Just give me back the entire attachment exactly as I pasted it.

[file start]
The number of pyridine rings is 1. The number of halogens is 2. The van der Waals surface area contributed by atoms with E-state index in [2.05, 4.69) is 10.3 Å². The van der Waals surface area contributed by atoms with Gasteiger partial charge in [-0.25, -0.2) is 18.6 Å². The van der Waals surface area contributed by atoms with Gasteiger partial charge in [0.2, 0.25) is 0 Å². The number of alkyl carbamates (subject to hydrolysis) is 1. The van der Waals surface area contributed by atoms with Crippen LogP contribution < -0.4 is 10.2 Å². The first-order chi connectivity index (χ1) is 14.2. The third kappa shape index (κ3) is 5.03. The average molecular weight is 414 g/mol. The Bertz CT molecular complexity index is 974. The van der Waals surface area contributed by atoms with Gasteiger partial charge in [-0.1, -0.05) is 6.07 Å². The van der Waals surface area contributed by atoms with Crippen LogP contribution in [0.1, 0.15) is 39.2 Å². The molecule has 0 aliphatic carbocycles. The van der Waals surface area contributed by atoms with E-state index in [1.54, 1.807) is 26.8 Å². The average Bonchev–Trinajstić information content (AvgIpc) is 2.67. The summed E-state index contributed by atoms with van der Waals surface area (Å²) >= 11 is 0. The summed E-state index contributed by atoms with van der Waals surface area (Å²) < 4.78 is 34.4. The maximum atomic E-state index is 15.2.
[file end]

The number of pyridine rings is 1. The number of halogens is 2. The van der Waals surface area contributed by atoms with E-state index in [2.05, 4.69) is 10.3 Å². The van der Waals surface area contributed by atoms with Gasteiger partial charge in [-0.25, -0.2) is 18.6 Å². The van der Waals surface area contributed by atoms with Gasteiger partial charge in [0.2, 0.25) is 0 Å². The number of alkyl carbamates (subject to hydrolysis) is 1. The van der Waals surface area contributed by atoms with Crippen LogP contribution < -0.4 is 10.2 Å². The first-order chi connectivity index (χ1) is 14.2. The third kappa shape index (κ3) is 5.03. The average molecular weight is 414 g/mol. The Bertz CT molecular complexity index is 974. The van der Waals surface area contributed by atoms with Gasteiger partial charge in [-0.1, -0.05) is 6.07 Å². The van der Waals surface area contributed by atoms with Crippen LogP contribution in [0.1, 0.15) is 39.2 Å². The molecule has 0 aliphatic carbocycles. The van der Waals surface area contributed by atoms with E-state index in [1.54, 1.807) is 26.8 Å². The average Bonchev–Trinajstić information content (AvgIpc) is 2.67. The summed E-state index contributed by atoms with van der Waals surface area (Å²) >= 11 is 0. The summed E-state index contributed by atoms with van der Waals surface area (Å²) < 4.78 is 34.4. The maximum atomic E-state index is 15.2.